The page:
It’s always hard to make the right decisions when the data is uncertain. And that’s currently more important than ever, faced with the rise of the SARS-CoV-2 novel coronavirus and COVID-19, the disease it causes.
For example, there are currently many discussions about the “true” mortality rate of the Covid-19 coronavirus.
Some people insist that the currently reported mortality rates are wildly overestimated because of the “missing denominator” problem—the absence of people who don’t show symptoms. If this number were sufficiently high, the novel coronavirus could be “no more deadly than the flu” (although, of course, the flu is a big killer: over half a million deaths annually around the globe).
Others point out that seems to be an optimistic assumption based on the currently available numbers, and that a higher hospitalization rate (even if everybody ultimately recovered) could alone lead to serious strains on healthcare resources (and hence negatively impact the survival rates of other types of health problem).
Without the right numbers, how do we make sensible decisions about how serious the threat is and what precautions (or as one analyst called it “self-inflicted damage to the economy”) to put in place ?
Unfortunately, like so much of analytics, it turns out that there are lots of unknown values and nuances involved in calculating a definitive number. For example, there’s typically a several-week delay between somebody getting the disease and suffering severe symptoms, so if cases are growing over time, a naive mortality rate (cases divided by deaths) would underestimate the real value (since some of the cases currently counted may eventually be mortal).
Researchers, of course, try to use sophisticated statistical techniques to get around these problems, and have attempted to provide their best estimates for outbreaks around the world. But the numbers appear to be very different across regions—because of wide variations in age, susceptibility, and treatment methodologies of different populations.
A more flexible way of attacking uncertainty is to look beyond specific models and instead benchmark against “other people like us.” Here, for example, are the curves of discovered cases across several countries, all showing remarkably similar trends.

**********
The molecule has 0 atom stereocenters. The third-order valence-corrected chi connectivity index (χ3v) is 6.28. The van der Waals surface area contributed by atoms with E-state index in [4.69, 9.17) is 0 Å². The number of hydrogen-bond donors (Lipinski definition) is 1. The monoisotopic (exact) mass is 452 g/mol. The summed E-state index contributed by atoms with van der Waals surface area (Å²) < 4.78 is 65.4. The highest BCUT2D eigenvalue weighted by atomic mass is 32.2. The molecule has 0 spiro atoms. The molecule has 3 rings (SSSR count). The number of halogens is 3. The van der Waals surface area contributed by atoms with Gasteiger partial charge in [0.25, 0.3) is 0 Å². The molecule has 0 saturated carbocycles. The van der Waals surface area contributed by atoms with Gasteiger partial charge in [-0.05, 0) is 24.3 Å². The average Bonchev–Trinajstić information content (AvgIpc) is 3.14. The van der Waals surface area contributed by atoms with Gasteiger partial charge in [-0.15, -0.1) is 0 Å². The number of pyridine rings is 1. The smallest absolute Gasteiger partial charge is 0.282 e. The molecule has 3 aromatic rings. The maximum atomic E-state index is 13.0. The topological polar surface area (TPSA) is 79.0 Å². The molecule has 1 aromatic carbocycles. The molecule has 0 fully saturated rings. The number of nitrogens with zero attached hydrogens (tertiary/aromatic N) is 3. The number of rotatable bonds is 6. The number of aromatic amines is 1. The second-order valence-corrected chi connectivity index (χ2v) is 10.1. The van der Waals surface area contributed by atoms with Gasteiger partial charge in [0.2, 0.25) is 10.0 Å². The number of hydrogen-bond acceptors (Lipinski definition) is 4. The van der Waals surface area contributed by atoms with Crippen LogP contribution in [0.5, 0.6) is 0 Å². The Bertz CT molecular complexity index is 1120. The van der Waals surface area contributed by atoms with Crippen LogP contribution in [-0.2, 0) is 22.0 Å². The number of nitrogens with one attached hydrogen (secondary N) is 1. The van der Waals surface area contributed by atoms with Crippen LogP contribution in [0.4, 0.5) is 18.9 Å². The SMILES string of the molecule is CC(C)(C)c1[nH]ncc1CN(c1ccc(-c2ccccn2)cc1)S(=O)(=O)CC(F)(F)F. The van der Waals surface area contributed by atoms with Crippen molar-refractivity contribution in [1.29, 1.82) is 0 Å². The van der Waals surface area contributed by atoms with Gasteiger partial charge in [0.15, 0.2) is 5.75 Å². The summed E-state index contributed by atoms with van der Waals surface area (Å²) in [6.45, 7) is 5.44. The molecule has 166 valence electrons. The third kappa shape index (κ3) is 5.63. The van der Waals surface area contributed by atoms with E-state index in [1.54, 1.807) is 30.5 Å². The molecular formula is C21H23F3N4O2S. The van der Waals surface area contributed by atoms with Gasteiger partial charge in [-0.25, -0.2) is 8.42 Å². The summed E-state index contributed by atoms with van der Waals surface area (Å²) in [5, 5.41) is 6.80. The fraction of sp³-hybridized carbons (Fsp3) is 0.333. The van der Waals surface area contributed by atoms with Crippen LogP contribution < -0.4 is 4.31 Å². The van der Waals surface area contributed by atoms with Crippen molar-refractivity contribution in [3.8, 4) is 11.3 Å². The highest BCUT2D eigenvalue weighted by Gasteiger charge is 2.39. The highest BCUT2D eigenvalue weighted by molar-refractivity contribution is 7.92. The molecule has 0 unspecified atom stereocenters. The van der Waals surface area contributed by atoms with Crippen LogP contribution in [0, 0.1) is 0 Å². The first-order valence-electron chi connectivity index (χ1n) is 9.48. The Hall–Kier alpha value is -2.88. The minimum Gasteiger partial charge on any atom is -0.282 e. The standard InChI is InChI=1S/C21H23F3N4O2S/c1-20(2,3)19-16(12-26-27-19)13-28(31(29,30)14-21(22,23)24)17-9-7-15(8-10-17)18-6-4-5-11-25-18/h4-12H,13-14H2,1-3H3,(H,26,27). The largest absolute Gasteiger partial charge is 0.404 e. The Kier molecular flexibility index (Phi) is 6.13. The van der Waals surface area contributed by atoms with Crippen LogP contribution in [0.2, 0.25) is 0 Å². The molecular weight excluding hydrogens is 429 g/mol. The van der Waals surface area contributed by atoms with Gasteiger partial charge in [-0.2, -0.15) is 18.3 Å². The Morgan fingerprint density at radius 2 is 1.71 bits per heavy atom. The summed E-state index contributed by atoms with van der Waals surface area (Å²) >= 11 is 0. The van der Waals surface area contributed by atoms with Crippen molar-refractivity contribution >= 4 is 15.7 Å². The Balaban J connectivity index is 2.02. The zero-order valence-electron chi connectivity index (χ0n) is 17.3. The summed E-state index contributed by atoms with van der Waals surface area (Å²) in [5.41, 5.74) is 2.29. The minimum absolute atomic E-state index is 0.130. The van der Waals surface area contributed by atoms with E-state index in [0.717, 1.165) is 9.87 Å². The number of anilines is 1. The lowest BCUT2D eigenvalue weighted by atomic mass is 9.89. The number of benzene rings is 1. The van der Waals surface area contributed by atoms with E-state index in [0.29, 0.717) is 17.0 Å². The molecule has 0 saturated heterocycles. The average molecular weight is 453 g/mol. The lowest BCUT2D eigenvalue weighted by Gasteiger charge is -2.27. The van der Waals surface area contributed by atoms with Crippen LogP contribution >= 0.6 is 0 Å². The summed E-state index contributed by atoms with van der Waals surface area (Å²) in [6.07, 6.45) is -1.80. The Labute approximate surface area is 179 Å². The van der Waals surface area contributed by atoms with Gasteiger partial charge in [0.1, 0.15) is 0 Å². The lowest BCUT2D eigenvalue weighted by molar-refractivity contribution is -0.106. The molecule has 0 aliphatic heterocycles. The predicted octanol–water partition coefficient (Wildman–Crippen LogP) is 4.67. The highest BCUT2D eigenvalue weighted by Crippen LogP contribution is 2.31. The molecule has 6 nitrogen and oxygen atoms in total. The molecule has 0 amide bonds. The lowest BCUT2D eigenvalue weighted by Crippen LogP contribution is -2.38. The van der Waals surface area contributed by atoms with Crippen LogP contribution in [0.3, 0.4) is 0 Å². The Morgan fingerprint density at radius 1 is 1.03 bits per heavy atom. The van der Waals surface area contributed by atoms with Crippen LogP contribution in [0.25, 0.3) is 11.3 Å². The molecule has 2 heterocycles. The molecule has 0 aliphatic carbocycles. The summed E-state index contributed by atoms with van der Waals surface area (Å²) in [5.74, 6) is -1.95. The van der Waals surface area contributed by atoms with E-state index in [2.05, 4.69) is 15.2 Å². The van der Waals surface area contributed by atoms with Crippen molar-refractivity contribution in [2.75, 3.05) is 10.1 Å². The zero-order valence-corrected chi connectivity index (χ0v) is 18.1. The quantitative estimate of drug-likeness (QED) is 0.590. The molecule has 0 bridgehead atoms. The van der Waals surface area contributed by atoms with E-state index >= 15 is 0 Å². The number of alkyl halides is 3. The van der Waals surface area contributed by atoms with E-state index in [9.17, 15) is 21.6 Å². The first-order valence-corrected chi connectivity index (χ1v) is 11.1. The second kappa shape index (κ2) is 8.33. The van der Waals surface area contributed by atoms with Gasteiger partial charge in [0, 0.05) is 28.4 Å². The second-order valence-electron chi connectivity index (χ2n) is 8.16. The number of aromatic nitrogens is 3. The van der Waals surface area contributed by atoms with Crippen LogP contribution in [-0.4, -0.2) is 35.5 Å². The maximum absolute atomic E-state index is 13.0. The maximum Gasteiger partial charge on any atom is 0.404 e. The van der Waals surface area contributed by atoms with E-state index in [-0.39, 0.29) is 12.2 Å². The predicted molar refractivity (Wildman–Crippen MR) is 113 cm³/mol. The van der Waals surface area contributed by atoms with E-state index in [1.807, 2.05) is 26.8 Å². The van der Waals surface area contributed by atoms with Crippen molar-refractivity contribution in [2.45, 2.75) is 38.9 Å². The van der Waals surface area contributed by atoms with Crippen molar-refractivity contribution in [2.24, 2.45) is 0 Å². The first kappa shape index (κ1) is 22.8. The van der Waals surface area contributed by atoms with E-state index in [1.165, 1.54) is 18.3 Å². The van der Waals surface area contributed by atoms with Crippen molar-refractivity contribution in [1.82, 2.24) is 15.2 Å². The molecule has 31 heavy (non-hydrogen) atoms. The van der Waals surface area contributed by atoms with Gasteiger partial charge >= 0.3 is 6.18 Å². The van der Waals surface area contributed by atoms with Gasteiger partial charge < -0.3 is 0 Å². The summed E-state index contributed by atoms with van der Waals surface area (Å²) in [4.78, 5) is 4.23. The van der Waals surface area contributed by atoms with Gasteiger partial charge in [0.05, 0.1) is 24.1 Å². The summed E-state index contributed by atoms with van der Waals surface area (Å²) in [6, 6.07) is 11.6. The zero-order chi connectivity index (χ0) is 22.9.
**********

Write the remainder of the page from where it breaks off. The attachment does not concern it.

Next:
If the growth of new cases is exponential, the danger is that precautions will seem alarmist until they suddenly seem insufficient—and that having low numbers today is not, per se, a good reason not to to act. If a fire breaks out in the kitchen, pointing out that the rest of the house is just fine is not a convincing argument.
I think all of this is a good example of where talking about detailed numbers or comparisons can obscure rather than reveal what’s important (e.g. “only 0.0004% of the population has this!”, “I’m more in danger driving in the rain!”).
Governments around the world are instead asking themselves “does the progression in other countries seem to indicate that, if we don’t take precautions, there is a danger of overloading health systems, and endangering the lives of the most vulnerable?”—and are concluding the answer is “yes”.
Given that countries like Italy (and China, Singapore, Korea, etc.) have been forced to implement more draconian quarantine restrictions over time (closing schools, travel bans, etc.), it seems reasonable that the real question for other regions is “do we have any reason to believe that the trend will be any different for us?” If not, those countries should probably take common-sense “social distancing” precautions earlier than they might otherwise have planned to do so.
It is clear that for most of us, the odds of having serious health problems because of the coronavirus are low, and so there’s absolutely no reason to panic. As much as possible, we should target measures to avoid pain for other vulnerable groups, including minimum-wage workers and others who don’t have the luxury of just sitting this out.
But the flip side of scare-mongering is “complacency-mongering”. Low personal danger shouldn’t be confused with a low risk for the world as a whole, and we should all take our role in slowing down the epidemic very seriously (in order to smooth out access to health resources and increase survival rates, see below).